BOSTON: Corporate parents often damage the brands they own due to easily-avoidable errors in strategy, a new survey from the Boston Consulting Group (BCG) has suggested.
According to the report, entitled First, Do No Harm, confusion reigns over the issue of whether group-level managers should actively intervene in the companies they own, or whether they should allow these units more autonomy.
"As much as corporate parents focus on creating value, they also need to understand how they destroy it," the report authors said. "Many business-unit managers will say that group functions and group-level bosses are often more hindrance than help."
BCG questioned CEOs, CFOs and other executives worldwide for the report, with the survey garnering 150 responses from managers at companies with an average of €23bn in revenues.
From these results, BCG identified two particularly common value-destroying activities practiced by parents. First, managers' insufficient expertise and skills were leading to "inappropriate" policies and services being imposed on brands, and second, inefficient corporate processes were causing widespread confusion.
"What stands out is that the most relevant categories – insufficient expertise and skills and inefficient processes – are those that, at least in theory, corporate executives have some control over," the report added. "This suggests that [value destruction] is... frequently organizational and therefore can be managed."
To address these shortcomings, BCG identified six separate strategies that can be used by parents to build brand value. These ranged from "Hands-Off Ownership", where the parent avoided central control over the brands' day-to-day operations, to "Hands-On Management", in which the brand owner gets "deeply involved" in the processes.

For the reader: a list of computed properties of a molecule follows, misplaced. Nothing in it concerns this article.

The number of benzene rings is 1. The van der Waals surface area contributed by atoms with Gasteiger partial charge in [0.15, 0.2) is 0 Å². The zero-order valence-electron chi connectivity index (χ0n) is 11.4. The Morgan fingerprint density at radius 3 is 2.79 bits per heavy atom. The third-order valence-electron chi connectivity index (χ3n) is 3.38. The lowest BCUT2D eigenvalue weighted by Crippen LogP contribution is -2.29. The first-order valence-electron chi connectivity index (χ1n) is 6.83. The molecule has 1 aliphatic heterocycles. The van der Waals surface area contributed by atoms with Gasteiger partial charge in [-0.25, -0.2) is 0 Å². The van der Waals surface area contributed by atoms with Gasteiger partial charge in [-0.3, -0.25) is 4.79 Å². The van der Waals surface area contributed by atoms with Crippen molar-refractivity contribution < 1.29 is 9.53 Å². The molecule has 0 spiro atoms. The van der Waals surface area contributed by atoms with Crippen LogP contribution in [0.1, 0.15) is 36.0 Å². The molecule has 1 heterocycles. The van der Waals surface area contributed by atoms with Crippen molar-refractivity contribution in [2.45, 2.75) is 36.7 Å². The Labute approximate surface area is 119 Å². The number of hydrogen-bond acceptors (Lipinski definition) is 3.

Between these two extremes, four other options for parents are basing the relationship on providing financial sponsorship, creating business synergies, providing strategic guidance, and offering functional leadership.
In analysing the way survey respondents managed their brands, BCG suggested that this last strategy created the largest "valuation premium" for parent companies. But the authors added that there was no one-size-fits-all solution.
"[Functional leadership] may have been the highest-performing strategy on average for our sample, but the most appropriate strategy for any specific company could well differ," they added.
"A sound parenting strategy... is a reinforcing combination of activities that is consistent with the capabilities of the corporate center and the specific needs of the business units."
Data sourced from BCG; additional content by Warc staff